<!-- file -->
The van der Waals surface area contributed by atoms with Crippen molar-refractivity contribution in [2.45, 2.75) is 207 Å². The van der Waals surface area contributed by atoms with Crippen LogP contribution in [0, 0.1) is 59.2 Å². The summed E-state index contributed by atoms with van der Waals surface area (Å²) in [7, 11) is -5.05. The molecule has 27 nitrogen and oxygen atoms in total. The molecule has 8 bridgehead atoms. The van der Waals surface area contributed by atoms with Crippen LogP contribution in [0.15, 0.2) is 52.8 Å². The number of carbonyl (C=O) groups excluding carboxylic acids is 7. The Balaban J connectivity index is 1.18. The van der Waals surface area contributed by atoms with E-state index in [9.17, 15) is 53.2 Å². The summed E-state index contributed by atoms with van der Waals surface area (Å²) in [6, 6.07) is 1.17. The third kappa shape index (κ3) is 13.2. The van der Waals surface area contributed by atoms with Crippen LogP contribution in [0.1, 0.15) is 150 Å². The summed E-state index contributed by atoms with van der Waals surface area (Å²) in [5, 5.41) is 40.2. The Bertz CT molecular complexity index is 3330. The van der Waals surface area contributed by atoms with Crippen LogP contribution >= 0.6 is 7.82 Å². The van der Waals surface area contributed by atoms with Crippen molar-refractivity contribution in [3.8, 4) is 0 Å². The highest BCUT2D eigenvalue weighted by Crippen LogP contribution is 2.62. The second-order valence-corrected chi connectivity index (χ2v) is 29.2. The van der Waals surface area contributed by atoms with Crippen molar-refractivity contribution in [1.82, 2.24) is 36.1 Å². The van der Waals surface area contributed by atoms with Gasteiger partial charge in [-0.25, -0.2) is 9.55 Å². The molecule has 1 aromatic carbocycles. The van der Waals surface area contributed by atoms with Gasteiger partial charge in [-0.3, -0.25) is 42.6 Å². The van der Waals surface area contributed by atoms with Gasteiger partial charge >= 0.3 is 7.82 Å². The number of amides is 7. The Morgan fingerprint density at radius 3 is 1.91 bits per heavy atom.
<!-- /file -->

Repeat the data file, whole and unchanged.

The van der Waals surface area contributed by atoms with Crippen molar-refractivity contribution in [2.45, 2.75) is 207 Å². The van der Waals surface area contributed by atoms with Crippen LogP contribution in [0, 0.1) is 59.2 Å². The summed E-state index contributed by atoms with van der Waals surface area (Å²) in [7, 11) is -5.05. The molecule has 27 nitrogen and oxygen atoms in total. The molecule has 8 bridgehead atoms. The van der Waals surface area contributed by atoms with Crippen LogP contribution in [0.15, 0.2) is 52.8 Å². The number of carbonyl (C=O) groups excluding carboxylic acids is 7. The Balaban J connectivity index is 1.18. The van der Waals surface area contributed by atoms with E-state index in [9.17, 15) is 53.2 Å². The summed E-state index contributed by atoms with van der Waals surface area (Å²) in [6, 6.07) is 1.17. The third kappa shape index (κ3) is 13.2. The van der Waals surface area contributed by atoms with Crippen LogP contribution in [0.1, 0.15) is 150 Å². The summed E-state index contributed by atoms with van der Waals surface area (Å²) in [5, 5.41) is 40.2. The Bertz CT molecular complexity index is 3330. The van der Waals surface area contributed by atoms with Crippen LogP contribution >= 0.6 is 7.82 Å². The van der Waals surface area contributed by atoms with Crippen molar-refractivity contribution in [3.8, 4) is 0 Å². The highest BCUT2D eigenvalue weighted by Crippen LogP contribution is 2.62. The second-order valence-corrected chi connectivity index (χ2v) is 29.2. The van der Waals surface area contributed by atoms with Crippen molar-refractivity contribution in [1.82, 2.24) is 36.1 Å². The van der Waals surface area contributed by atoms with Gasteiger partial charge in [-0.25, -0.2) is 9.55 Å². The molecule has 1 aromatic carbocycles. The van der Waals surface area contributed by atoms with Gasteiger partial charge in [-0.3, -0.25) is 42.6 Å². The van der Waals surface area contributed by atoms with Gasteiger partial charge >= 0.3 is 7.82 Å². The number of amides is 7. The Morgan fingerprint density at radius 3 is 1.91 bits per heavy atom.